Judge tentatively ousts commissioner
The San Francisco Chronicle
A San Francisco Superior Court judge tentatively ordered that one of the state’s top utility commissioners be removed from office and pay a $5,000 fine for buying stock in a wireless telephone company his agency oversees.
In a preliminary decision, Judge Alfred Chiantelli ruled that Henry Duque, a veteran member of the California Public Utilities Commission, ran afoul of conflict-of-interest rules by investing roughly $27,000 in Nextel Communications, the nation’s fifth-largest wireless company. State law bars PUC commissioners from owning stock in companies they regulate.
If the decision stands, it will mark the first time a commissioner has been removed for violating the ethics statute. Chiantelli said he will finalize his order on April 12 unless Duque persuades him to change his mind.
“This is a vindication for the public,” said Pamela Pressley, a lawyer for the Foundation for Taxpayer and Consumer Rights, a liberal watchdog group that filed the suit to oust the Republican appointee. “You have to enforce conflict-of-interest laws.”
During the 15 months Duque owned the stock, Nextel‘s name appeared in at least five matters before the commission, Chiantelli said.
Duque, however, has long argued that the purchase was an honest mistake. Relying on advice from his investment counselor, Duque said he didn’t realize the Nextel stock posed a problem until a Chronicle reporter asked him about the purchase 15 months later.
Duque, who joined the commission in 1995, testified that he sold the stock within 48 hours. He also disclosed the purchase in economic interest statements filed at the PUC.
But Chiantelli chided Duque, a former banker who lives in Los Altos Hills, for relying solely on his stockbroker for advice. He said Duque should have consulted the state attorney general, PUC legal staff, his telecommunications adviser or another trusted authority if he was unsure whether Nextel was regulated.
“Duque did not do everything which can reasonably be expected of a public utility commissioner to do in order to avoid a conflict of interest,” Chiantelli wrote.
However, Chiantelli added: “The court does not find that Duque was dishonest. This is not a case of bad faith, but bad judgment.”
Duque, 70, whose term expires Dec. 31, probably will remain in office for a few more weeks.
Chiantelli hasn’t issued a final order yet. And if Chiantelli insists on removal, Duque’s attorney said, he will appeal.
“In our view, the law provides no penalty for innocently holding the stock, let alone the harsh remedy of exclusion from office,” said San Francisco lawyer Joseph Remcho.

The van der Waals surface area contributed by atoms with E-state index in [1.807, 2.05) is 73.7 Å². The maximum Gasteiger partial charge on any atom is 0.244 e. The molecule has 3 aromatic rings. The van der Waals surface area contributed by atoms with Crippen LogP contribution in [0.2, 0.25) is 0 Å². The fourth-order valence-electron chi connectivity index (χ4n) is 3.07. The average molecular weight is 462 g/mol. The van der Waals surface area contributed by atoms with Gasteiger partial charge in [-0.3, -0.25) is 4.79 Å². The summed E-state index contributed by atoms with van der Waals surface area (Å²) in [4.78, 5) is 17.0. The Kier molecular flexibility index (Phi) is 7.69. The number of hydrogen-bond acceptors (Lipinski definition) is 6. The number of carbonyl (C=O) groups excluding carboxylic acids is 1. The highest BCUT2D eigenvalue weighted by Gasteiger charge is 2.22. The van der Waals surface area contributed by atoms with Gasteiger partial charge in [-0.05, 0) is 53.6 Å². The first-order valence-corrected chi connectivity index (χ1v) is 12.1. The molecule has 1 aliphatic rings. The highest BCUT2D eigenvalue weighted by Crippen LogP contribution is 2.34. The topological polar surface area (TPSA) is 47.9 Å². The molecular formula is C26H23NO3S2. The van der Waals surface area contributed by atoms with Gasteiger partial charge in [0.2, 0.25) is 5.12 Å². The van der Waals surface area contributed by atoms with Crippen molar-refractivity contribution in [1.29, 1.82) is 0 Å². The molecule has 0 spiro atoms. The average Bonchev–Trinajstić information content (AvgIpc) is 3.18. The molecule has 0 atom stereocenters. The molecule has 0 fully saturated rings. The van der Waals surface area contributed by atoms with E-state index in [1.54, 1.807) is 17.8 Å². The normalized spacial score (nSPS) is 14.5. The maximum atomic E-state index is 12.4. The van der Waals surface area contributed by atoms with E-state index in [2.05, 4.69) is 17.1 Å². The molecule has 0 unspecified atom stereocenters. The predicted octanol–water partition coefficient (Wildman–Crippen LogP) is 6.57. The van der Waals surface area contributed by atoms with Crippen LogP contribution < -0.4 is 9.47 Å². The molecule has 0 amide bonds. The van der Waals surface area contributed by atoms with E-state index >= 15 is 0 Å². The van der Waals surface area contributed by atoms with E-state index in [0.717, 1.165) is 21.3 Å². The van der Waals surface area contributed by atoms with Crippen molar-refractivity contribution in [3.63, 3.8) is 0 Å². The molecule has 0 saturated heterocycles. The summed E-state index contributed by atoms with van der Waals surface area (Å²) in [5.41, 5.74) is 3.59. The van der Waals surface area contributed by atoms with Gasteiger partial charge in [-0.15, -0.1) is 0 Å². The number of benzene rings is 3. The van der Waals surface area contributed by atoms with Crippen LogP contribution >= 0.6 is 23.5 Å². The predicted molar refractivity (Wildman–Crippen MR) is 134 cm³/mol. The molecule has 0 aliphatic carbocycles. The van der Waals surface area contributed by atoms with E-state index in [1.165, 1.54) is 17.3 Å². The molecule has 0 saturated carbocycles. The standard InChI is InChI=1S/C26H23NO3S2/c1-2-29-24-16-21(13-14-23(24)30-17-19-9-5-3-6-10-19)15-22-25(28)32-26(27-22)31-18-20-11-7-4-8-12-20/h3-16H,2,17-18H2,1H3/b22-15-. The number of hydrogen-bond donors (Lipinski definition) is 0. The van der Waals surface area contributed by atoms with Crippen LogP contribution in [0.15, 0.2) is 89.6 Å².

Indeed, another San Francisco Superior Court judge ruled last August that because of a legal quirk, the Legislature failed to create a penalty for flouting the statute. Chiantelli said he was not bound by Judge A. James Robertson II’s ruling.
If the ruling is finalized and holds up on appeal, the decision will clear the way for Gov. Gray Davis to replace the sole Republican appointee earlier than expected.
The PUC — historically an important if low-profile agency — has grabbed the spotlight in recent years in battles over everything from area codes to energy rates.
Even though Democrats already account for four of the five commission seats, Davis is trying to gain more control after PUC President Loretta Lynch, a once-favored aide, publicly split with him over how to solve the energy crunch.
At a court hearing in December, Duque testified that his stockbroker bought 700 shares in Nextel on his behalf without asking him first. Duque said he wasn’t sure what Nextel did but was concerned when he saw the trade confirmation notice a few days later.
“Just the T-E-L (in the name) tells me it may have something to do with telephone,” Duque said. “We regulate telephone companies.”
But Duque said his stockbroker told him that Nextel was a wireless company regulated by the Federal Communications Commission, so Duque assumed it was all right to keep the stock.
Chiantelli seemed baffled. “Do you in the course of your business as a commissioner for the public utilities rely upon your stockbroker’s advice in regulation of utilities?”
“Is he a commissioner?” Chiantelli asked.
“No,” Duque replied, adding that his broker is a self-employed investment counselor.
Duque said he didn’t think about the matter again until a Chronicle reporter called him in August 2000 to ask him about his Nextel stock. “That was my first red flag,” he said.
The Chronicle first reported the purchase a few days later, and the Foundation for Taxpayer and Consumer Rights filed suit in October.
The foundation estimated that Duque, who is paid $114,191 a year, earned as much as $70,000 in profits on the Nextel stock.
Attorney General Bill Lockyer also ruled in December 2000 that Duque should be removed from office and gave the suit his blessing, but Duque has steadfastly refused to resign.
E-mail Todd Wallack at [email protected].